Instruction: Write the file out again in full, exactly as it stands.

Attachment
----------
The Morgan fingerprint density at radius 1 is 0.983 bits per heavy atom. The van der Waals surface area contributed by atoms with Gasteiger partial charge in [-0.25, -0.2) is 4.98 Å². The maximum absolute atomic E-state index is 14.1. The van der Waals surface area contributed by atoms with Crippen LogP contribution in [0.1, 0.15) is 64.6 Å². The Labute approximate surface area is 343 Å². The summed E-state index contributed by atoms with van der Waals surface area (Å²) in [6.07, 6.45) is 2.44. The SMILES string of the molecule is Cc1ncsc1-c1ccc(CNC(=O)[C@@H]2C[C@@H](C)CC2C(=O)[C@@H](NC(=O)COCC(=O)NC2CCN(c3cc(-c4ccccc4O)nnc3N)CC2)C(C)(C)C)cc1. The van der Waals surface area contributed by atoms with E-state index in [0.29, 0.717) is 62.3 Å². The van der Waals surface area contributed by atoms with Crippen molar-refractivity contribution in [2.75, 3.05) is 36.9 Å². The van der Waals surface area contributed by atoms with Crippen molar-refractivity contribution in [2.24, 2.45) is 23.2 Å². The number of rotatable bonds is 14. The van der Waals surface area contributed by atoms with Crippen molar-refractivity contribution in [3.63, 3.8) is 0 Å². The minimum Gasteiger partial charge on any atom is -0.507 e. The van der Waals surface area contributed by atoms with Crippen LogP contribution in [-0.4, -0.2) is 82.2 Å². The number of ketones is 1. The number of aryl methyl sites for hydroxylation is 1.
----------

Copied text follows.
The Morgan fingerprint density at radius 1 is 0.983 bits per heavy atom. The van der Waals surface area contributed by atoms with Gasteiger partial charge in [-0.25, -0.2) is 4.98 Å². The maximum absolute atomic E-state index is 14.1. The van der Waals surface area contributed by atoms with Crippen LogP contribution in [0.1, 0.15) is 64.6 Å². The Labute approximate surface area is 343 Å². The summed E-state index contributed by atoms with van der Waals surface area (Å²) in [6.07, 6.45) is 2.44. The SMILES string of the molecule is Cc1ncsc1-c1ccc(CNC(=O)[C@@H]2C[C@@H](C)CC2C(=O)[C@@H](NC(=O)COCC(=O)NC2CCN(c3cc(-c4ccccc4O)nnc3N)CC2)C(C)(C)C)cc1. The van der Waals surface area contributed by atoms with E-state index in [0.29, 0.717) is 62.3 Å². The van der Waals surface area contributed by atoms with Crippen molar-refractivity contribution in [2.75, 3.05) is 36.9 Å². The van der Waals surface area contributed by atoms with Crippen molar-refractivity contribution in [2.24, 2.45) is 23.2 Å². The number of rotatable bonds is 14. The van der Waals surface area contributed by atoms with Crippen molar-refractivity contribution in [3.63, 3.8) is 0 Å². The minimum Gasteiger partial charge on any atom is -0.507 e. The van der Waals surface area contributed by atoms with Crippen LogP contribution in [-0.4, -0.2) is 82.2 Å². The number of ketones is 1. The number of aryl methyl sites for hydroxylation is 1.